3. Personalized, real-time response. These days “service with a smile” is no longer enough when it comes to customer service- at least not when it’s online or over the phone. Consumers are looking for an instant, helpful, and personalized experience. This may take the form of a live web chat session with a customer service representative or a prompt response to an emailed inquiry or tweeted comment. Expect the continued usage and development of Customer Relationship Management (CRM) solutions and other customer service platforms, such as ZenDesk among small businesses.

 

4. Bringing in the right traffic. Gone are the days where the goal is to bring as many people to your site as possible, such as with a viral video , article or social media event- especially if these activities are not directly related to your business. In the new year, businesses will be focused on bring in targeted traffic and then guiding their visitors along a carefully conceived sales funnel.

 

5. Mobile web. In November of last year, Nielsen reported, reported that almost half of American cell phone users (a full 44 percent) now have smartphones, and among those aged 25-34, that percentage jumps to 62 percent. Tablet computers and ereaders are also seeing a spike in sales and ubiquity. That said, this is another trends that small business owners cannot afford to ignore. At least, small business owners should make sure that their websites are mobile device ready. At most, some companies may stand to benefit from mobile-based marketing strategies, such as QR Codes and other forms of mobile advertising.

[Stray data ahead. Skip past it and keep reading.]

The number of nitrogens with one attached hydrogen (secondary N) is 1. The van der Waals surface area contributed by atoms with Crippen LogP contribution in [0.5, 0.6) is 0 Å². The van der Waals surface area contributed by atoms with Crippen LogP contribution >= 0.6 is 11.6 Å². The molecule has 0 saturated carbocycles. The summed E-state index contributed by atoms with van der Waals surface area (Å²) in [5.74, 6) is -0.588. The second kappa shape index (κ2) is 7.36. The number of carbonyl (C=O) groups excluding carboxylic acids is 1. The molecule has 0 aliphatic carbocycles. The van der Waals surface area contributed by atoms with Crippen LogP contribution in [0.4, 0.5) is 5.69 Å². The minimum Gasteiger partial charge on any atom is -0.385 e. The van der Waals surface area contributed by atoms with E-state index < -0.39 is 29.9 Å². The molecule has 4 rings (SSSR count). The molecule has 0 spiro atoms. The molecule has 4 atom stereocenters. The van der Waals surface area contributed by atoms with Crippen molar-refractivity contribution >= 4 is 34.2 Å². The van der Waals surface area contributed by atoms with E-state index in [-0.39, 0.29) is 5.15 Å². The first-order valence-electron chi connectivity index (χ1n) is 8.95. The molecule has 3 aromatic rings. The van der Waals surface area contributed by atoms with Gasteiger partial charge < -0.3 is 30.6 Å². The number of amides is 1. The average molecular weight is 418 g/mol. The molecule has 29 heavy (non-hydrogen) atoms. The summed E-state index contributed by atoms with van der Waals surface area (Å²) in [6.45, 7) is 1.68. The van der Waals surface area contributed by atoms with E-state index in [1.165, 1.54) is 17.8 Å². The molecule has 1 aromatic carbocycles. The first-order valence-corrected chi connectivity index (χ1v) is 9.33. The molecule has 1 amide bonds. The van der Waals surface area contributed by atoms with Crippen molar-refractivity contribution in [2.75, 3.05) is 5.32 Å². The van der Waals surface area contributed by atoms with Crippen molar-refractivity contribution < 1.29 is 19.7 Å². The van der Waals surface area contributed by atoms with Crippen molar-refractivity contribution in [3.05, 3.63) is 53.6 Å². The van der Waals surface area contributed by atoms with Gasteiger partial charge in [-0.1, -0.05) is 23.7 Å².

6. Mobile payments. The use and prevalence of mobile devices is not exclusive to consumers, many small businesses owners have been using smartphones and tablets in particular for businesses transactions and communication. Expect that number to increase in the new year along with an increase in mobile payments setups, such as the inexpensive Square or Intuit’s GoPayment

 

7. Email is still hanging in there. Far from being an outdated dinosaur when it comes to customer service and other forms of business communications, email is still where it’s at. Spamming people’s in-boxes, however, is not. The most successful use of email is in building long-term relationships through the delivery of quality content. With that relationship in place, email is a direct marketing conduit. Some email marketing tools popular among smaller businesses include: Vertical Response, Constant Contact and Mail Chimp.

 

8. Pain killers. The best selling point for 2012 is being able to convey how your product or service will solve problems, make life easier, and reduce one’s level of pain and discomfort.

 

9. The importance of trust. Consumers are looking for authenticity and honesty from the businesses they frequent, and they are getting adept at “smelling a rat.” Relationships and suggestions from within their social circles are also influencing their purchase decisions, sentiment, and ultimately, their ability to trust the quality and value of a company’s products or services.

 

10. Small businesses crunch big numbers. The new year will also see an increasing number of small business relying on robust, low-cost cloud-based data and analytical tools. These online tools allow small businesses to organize, mine and analyze vast arrays of data from market research, their website, customer behavior, marketing campaigns, and social media activity.